AUVSI’s XPONENTIAL annual conference and exhibition this year is focused on one topic, although one that covers a broad range—autonomy.
“We’re actually going to be releasing a blueprint for autonomy,” AUVSI President and CEO Brian Wynne told Inside Unmanned Systems. “That is a document that has been worked on for about a year now, through our usual committees and it’s literally getting its Is dotted and Ts crossed as we speak.”
The blueprint, which will be revealed at the show in Denver, from May 8-11, covers the steps industry and government will need to get to autonomous operations to unlock the full potential of unmanned systems.
“It’s really important that folks realize that there’s a continuum here, and at the end of that continuum is what we’re calling autonomy,” Wynne said. “Like it or not, that’s where we’re going. Things have been automating for a long time and you can argue about what does autonomy mean and how to define it. I tend to think of it more as an ideal than a goal. But it’s a perfect thing to sort of put up there and say, this is where we’re going now, let’s break it down into the manageable pieces that can be distinguished and sequenced to get from here to there.”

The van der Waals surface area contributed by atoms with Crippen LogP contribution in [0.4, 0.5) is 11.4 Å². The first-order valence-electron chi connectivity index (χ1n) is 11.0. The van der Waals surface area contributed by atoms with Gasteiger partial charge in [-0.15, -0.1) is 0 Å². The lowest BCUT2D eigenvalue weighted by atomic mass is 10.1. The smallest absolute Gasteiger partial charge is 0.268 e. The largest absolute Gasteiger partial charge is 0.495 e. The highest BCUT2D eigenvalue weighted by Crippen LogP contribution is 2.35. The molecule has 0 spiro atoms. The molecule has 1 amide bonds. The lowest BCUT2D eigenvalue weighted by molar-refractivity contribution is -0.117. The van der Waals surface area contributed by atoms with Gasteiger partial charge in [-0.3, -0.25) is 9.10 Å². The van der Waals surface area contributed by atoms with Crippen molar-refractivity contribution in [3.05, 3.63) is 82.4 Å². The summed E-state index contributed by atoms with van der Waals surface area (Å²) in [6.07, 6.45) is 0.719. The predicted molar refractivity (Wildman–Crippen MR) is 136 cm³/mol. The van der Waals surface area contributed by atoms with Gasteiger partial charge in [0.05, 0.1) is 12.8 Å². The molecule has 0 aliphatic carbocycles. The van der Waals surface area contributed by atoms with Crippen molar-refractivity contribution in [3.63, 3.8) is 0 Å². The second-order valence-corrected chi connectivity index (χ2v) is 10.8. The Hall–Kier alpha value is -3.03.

One key step is to have regulations from the FAA. Wynne served on the FAA’s BVLOS ARC, the Aviation Rulemaking Committee, which released an extensive series of recommendations more than a year ago, and which are now being considered by the FAA. Asked when the Noticed of Proposed Rulemaking from the FAA might appear, Wynne said it’s not likely this year.
“I’m not a betting man when it comes to the FAA, but I’d say probably early next year. And, and it’s a little frustrating that I think it’s going to be that long…we’d be just fine if they produced an NPRM utilizing the guidance that was provided by the ARC, but not everybody agrees with that,” Wynne said. “We’ll see where we get to. And that’s not obviously the final state using in the process. Last time after an NPRM came out for remote identification, it took years to get to a final rule and then a little while after that to get it implemented.”
However, he said, “I have assurances that it is being given the proper level of attention at the FAA.”
Wynne said it’s a pivotal time for the industry, as demand is growing and regulations are nearing.
“The market signals are strong and getting stronger all the time, but capital is not infinitely patient. We have some really good companies out there that are ready to go…it’s just, we’re not the only ones that are waiting on regulations.”